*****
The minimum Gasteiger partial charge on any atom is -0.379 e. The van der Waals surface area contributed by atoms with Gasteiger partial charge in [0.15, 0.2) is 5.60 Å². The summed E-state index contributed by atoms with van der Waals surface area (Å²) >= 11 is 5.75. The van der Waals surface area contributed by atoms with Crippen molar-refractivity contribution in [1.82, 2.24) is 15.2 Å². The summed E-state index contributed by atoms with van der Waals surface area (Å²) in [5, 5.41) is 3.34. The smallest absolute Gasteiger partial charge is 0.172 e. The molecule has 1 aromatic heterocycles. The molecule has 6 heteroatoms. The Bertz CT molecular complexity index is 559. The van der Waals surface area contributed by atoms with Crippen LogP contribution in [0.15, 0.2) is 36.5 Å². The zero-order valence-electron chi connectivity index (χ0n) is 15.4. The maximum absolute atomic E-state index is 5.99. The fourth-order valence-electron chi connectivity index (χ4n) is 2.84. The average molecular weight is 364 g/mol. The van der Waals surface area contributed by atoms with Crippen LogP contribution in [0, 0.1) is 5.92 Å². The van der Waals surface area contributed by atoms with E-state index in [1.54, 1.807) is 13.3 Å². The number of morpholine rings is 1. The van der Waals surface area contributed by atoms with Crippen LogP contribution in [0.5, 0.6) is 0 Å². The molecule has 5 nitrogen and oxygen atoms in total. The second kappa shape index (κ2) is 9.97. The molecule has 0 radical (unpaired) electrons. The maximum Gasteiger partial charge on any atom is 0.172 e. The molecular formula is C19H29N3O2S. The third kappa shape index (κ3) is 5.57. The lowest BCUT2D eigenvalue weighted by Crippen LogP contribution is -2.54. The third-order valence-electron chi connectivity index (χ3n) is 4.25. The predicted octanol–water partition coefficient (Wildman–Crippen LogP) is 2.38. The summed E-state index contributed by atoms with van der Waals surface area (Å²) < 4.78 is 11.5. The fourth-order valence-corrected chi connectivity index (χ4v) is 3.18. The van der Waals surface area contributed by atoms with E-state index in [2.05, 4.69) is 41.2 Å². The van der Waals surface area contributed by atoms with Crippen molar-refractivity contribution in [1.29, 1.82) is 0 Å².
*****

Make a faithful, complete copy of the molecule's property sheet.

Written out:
The minimum Gasteiger partial charge on any atom is -0.379 e. The van der Waals surface area contributed by atoms with Gasteiger partial charge in [0.15, 0.2) is 5.60 Å². The summed E-state index contributed by atoms with van der Waals surface area (Å²) >= 11 is 5.75. The van der Waals surface area contributed by atoms with Crippen molar-refractivity contribution in [1.82, 2.24) is 15.2 Å². The summed E-state index contributed by atoms with van der Waals surface area (Å²) in [5, 5.41) is 3.34. The smallest absolute Gasteiger partial charge is 0.172 e. The molecule has 1 aromatic heterocycles. The molecule has 6 heteroatoms. The Bertz CT molecular complexity index is 559. The van der Waals surface area contributed by atoms with Crippen LogP contribution in [0.15, 0.2) is 36.5 Å². The zero-order valence-electron chi connectivity index (χ0n) is 15.4. The maximum absolute atomic E-state index is 5.99. The fourth-order valence-electron chi connectivity index (χ4n) is 2.84. The average molecular weight is 364 g/mol. The van der Waals surface area contributed by atoms with Crippen LogP contribution in [0, 0.1) is 5.92 Å². The van der Waals surface area contributed by atoms with E-state index in [1.54, 1.807) is 13.3 Å². The number of morpholine rings is 1. The van der Waals surface area contributed by atoms with Crippen LogP contribution in [0.5, 0.6) is 0 Å². The molecule has 5 nitrogen and oxygen atoms in total. The second kappa shape index (κ2) is 9.97. The molecule has 0 radical (unpaired) electrons. The maximum Gasteiger partial charge on any atom is 0.172 e. The molecular formula is C19H29N3O2S. The third kappa shape index (κ3) is 5.57. The lowest BCUT2D eigenvalue weighted by Crippen LogP contribution is -2.54. The third-order valence-electron chi connectivity index (χ3n) is 4.25. The predicted octanol–water partition coefficient (Wildman–Crippen LogP) is 2.38. The summed E-state index contributed by atoms with van der Waals surface area (Å²) < 4.78 is 11.5. The fourth-order valence-corrected chi connectivity index (χ4v) is 3.18. The van der Waals surface area contributed by atoms with E-state index in [2.05, 4.69) is 41.2 Å². The van der Waals surface area contributed by atoms with Crippen molar-refractivity contribution in [1.29, 1.82) is 0 Å².